Some of your decisions at this stage also depend on how you planning to get content into IBA. We are using InDesign, so we have already made some typographic choices. We will be able to use the paragraph and character styles. More on this later, first we need to deal with structure.
The iBooks Author Structure
IBA provides you with a basic structure using the terms ‘Chapters’ and the further ‘child’ elements as the ‘Sections’. You don’t actually need to use these terms nor do you need to use Sections within Chapters. Indeed your book can be one ‘Chapter’ with many sections! You can even rename the Chapters and Sections so that Sections become Chapters and Chapters become sections.
Some books may have sections as the top level with chapters inside those sections. Anything is possible, although in terms of IBA’s automatic construction of the table of contents, you can only have 2 levels, so by default you have Pages within Sections within Chapters although you can dispense with Sections altogether.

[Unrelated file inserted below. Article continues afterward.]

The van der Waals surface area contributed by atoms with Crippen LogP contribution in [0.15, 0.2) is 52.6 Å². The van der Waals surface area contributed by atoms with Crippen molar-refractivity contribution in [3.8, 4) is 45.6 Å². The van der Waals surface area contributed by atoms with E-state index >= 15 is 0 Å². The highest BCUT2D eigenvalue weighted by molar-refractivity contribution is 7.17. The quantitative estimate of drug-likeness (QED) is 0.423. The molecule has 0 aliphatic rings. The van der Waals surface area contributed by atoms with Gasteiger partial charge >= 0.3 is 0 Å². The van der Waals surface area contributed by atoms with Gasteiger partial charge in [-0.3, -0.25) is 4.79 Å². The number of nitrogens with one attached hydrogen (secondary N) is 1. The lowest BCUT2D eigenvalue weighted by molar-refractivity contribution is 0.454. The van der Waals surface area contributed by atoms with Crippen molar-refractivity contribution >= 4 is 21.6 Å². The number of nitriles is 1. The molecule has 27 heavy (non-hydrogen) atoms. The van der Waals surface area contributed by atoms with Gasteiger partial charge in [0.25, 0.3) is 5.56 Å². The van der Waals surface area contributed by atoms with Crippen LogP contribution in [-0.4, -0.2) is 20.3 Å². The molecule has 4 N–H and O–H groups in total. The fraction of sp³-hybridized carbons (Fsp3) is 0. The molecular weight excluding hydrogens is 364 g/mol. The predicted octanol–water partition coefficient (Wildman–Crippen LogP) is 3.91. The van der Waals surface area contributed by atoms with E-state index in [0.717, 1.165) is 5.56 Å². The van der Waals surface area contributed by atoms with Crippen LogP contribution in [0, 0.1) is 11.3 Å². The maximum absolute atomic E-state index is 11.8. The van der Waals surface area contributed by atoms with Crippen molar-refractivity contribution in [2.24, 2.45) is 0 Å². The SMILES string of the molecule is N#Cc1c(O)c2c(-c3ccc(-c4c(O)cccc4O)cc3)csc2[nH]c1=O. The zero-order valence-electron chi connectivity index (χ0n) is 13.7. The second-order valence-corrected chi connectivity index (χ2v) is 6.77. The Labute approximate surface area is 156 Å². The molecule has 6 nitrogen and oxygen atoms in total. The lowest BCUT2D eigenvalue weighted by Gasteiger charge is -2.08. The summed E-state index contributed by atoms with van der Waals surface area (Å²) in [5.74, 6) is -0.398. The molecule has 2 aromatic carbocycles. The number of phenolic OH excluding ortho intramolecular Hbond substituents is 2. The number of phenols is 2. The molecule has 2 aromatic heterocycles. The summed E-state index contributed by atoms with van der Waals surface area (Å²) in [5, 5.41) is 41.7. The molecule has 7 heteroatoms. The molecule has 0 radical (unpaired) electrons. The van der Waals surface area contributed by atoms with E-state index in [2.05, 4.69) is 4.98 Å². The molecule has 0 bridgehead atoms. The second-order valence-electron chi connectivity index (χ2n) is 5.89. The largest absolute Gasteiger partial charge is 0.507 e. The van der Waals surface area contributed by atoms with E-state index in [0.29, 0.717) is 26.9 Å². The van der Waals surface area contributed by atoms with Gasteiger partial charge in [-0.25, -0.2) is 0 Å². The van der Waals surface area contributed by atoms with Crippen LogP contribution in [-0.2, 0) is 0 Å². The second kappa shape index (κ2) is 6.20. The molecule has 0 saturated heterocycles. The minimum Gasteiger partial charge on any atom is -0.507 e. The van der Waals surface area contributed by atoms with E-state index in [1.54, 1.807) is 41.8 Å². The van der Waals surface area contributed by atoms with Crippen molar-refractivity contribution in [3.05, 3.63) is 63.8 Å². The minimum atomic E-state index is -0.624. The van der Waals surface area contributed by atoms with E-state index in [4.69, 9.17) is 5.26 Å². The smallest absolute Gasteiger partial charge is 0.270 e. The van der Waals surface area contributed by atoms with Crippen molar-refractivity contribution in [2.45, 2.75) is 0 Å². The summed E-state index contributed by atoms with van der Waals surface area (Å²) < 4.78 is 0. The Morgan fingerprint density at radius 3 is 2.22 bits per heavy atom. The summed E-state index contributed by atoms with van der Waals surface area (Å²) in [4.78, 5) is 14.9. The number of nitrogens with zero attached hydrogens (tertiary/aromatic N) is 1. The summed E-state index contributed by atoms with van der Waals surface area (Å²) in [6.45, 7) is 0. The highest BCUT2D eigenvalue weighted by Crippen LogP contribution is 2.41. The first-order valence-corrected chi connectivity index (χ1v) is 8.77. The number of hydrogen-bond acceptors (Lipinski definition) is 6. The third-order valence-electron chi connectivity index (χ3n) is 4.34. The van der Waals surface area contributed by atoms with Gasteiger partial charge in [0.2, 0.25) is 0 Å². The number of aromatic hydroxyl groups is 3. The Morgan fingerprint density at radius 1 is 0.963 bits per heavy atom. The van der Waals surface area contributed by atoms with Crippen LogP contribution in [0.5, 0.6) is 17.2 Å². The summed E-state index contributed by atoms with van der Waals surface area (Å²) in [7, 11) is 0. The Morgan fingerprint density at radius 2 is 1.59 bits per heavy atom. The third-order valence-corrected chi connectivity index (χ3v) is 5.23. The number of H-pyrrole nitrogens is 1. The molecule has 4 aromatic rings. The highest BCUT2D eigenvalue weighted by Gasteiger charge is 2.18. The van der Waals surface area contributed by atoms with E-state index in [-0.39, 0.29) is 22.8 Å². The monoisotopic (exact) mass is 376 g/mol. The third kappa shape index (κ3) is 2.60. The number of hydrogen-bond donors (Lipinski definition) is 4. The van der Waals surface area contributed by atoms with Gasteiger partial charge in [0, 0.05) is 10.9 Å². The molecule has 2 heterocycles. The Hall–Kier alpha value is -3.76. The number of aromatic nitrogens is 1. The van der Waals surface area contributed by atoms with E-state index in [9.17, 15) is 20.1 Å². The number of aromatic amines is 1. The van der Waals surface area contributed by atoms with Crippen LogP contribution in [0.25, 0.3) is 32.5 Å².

From InDesign to iBooks Author
Only in the most recent versions of iBooks Author have the following features been added. These features give us the possibility to get our content (styled and structured) within InDesign into iBooks Author. We must thank Apple for these additions, because prior to version 2.1 we could only copy and paste our content from InDesign and paste into iBooks Author (still an option, of course).
Neither of the 2 options described below are without their difficulties, and your decision as to which is better for you, will depend on the amount of work you would rather do in iBooks Author or back in InDesign.
From ePUB to iBooks Author